transfer switch”. Dinter Engineering Co. attached a spread sheet to their proposal showing
that they included 11 hours in their estimate for the engineering work to investigate, design
and document the additions to the SCADA system. I did not find correspondence in the
Stantec Consulting Inc., Dinter Engineering Co., or North Tahoe Public Utility District
documents that suggest that SCADA investigation was done by contacting the North Tahoe
Public Utility District Electrical Engineer, Boyle Engineering to see if their organization
recommended additional SCADA monitoring.
7. Exhibit “G” The standard of care for pump station monitoring would include SCADA
monitoring of Low and High Fuel level in the day tank. SCADA system monitoring of
Generator operation and fuel status is imperative, since without fuel, the generators cannot
run and if the tank was over full, a fuel spill could happen. In fact the Dinter Engineering Co.
day tank specifications section 16100-8 par 2.6.1 included “SCADA monitoring contacts”.
The Cashman Power Systems, the Day Tank and Generator Supplier submittals included
High and Low level alarm floats (SCADA monitoring contacts), and were approved as
submitted. During the submittal review the reviewing engineer for Dinter Engineering Co.,
should have questioned how the “SCADA monitoring contacts” were to be integrated with
the SCADA system and then realized that they had not been integrated with the SCADA
system. If this additional SCADA monitoring was installed, the estimated additional cost
would have been less than $7,000.00 including hardware, installation and programming.
8. A local alarm panel would have served a similar function as SCADA monitoring.
This would have provided the North Tahoe Public Utility District an early warning that the
fuel tank was in a low fuel condition, allowing time to determine the cause of the low fuel
before it became critical during the winter storm that occurred on December 19, 2010. If this
additional local alarm panel was installed, the estimated additional cost would have been
less than $3,000.00 including hardware and installation.
9. EXHIBIT “H” I did not find correspondence from Stantec Consulting Inc. or Dinter
Engineering Co. to North Tahoe Public Utility District’s Electrical Engineer, Boyle
Engineering requesting input or direction as to additional recommended SCADA monitoring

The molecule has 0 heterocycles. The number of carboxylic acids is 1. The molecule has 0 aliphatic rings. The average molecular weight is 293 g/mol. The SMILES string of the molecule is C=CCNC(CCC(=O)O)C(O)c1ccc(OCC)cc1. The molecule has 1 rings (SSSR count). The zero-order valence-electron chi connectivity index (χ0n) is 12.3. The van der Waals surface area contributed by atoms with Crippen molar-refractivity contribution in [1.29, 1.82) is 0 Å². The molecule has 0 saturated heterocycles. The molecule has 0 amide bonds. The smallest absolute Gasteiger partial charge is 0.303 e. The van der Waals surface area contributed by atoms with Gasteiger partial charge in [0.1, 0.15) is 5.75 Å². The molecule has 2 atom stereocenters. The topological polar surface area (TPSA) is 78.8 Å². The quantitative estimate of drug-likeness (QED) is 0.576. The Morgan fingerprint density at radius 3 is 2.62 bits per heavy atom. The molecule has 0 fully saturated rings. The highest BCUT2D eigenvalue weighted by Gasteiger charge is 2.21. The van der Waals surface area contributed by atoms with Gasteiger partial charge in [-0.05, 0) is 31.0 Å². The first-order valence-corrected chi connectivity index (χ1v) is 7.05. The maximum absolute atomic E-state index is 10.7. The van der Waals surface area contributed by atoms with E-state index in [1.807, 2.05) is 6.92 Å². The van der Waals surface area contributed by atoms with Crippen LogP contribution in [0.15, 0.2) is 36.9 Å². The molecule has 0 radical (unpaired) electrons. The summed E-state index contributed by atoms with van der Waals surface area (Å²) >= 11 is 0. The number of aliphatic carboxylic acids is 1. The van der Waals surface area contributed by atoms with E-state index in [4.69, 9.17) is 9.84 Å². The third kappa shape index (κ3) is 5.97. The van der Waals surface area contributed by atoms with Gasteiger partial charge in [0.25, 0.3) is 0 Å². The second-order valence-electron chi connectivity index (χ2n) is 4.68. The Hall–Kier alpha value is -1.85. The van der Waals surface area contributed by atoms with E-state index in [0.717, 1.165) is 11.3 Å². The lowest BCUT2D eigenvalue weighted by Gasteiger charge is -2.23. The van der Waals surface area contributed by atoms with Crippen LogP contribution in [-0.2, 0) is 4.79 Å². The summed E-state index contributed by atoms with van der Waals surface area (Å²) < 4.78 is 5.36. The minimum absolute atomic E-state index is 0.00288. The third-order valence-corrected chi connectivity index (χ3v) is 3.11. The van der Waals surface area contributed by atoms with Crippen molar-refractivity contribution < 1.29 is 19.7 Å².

for the Dollar Pump Station.
10. EXHIBIT “I” On the day of the sewage spill Cashman Power Systems arrived onsite,
found the 20 amp breaker to the day tank tripped, connected a pigtail to the fill pump wiring
then connected the day tank controls to the 1000 KW Portable Generator. Then he was able
to fill the day tank to supply fuel to the two standby generators, test the generators and day
11. Exhibit “J” Mini Power Center specifications lists the increased maximum capacity of
the replacement 10 KVA transformer over the specified 7.5 KVA transformer from 30 to 40
amps an increase of 25% in capacity.
12. Exhibit “K” Main Sewer Pump Station Master Plan, completed in July of 2009, by
Stantec Consulting Inc., recommends generator monitoring by the SCADA system, but no
mention of Fuel Tank or Day Tank level monitoring. During an emergency, without fuel, the
Standby Generators cannot run to supply power to the sewer pumps to prevent a sewer
Based on the facts presented previously in this document; and to a reasonable degree of
engineering certainty; I have made the following conclusions.
The Fuel level in the day tank is paramount to the operation of the Standby Generators and utmost
care should have been taken to assure that the day tank stays full and is monitored with the
1. Dinter Engineering Co., the Electrical Engineering Company, was negligent in their design:
a. Two 120 volt circuits should have been supplied for the day tank to eliminate the
possibility of overloading and tripping the single 20 amp breaker that was specified and
b. The 7.5 KVA transformer/mini power center was undersized for the load, due to Dinter
Engineering Co. miscalculating the load of the battery charger (720 watts not 100
watts) the possibility of multiple pumps running under abnormal day tank operating
conditions and during inclement weather, the possible lower than normal voltage,
causing the pumps to have a higher starting and running current.
c. The 20 amp 2 pole breaker feeding the 7.5 KVA transformer/mini power center was
undersized by Dinter Engineering Co. and at a minimum should have been a 30 amp 2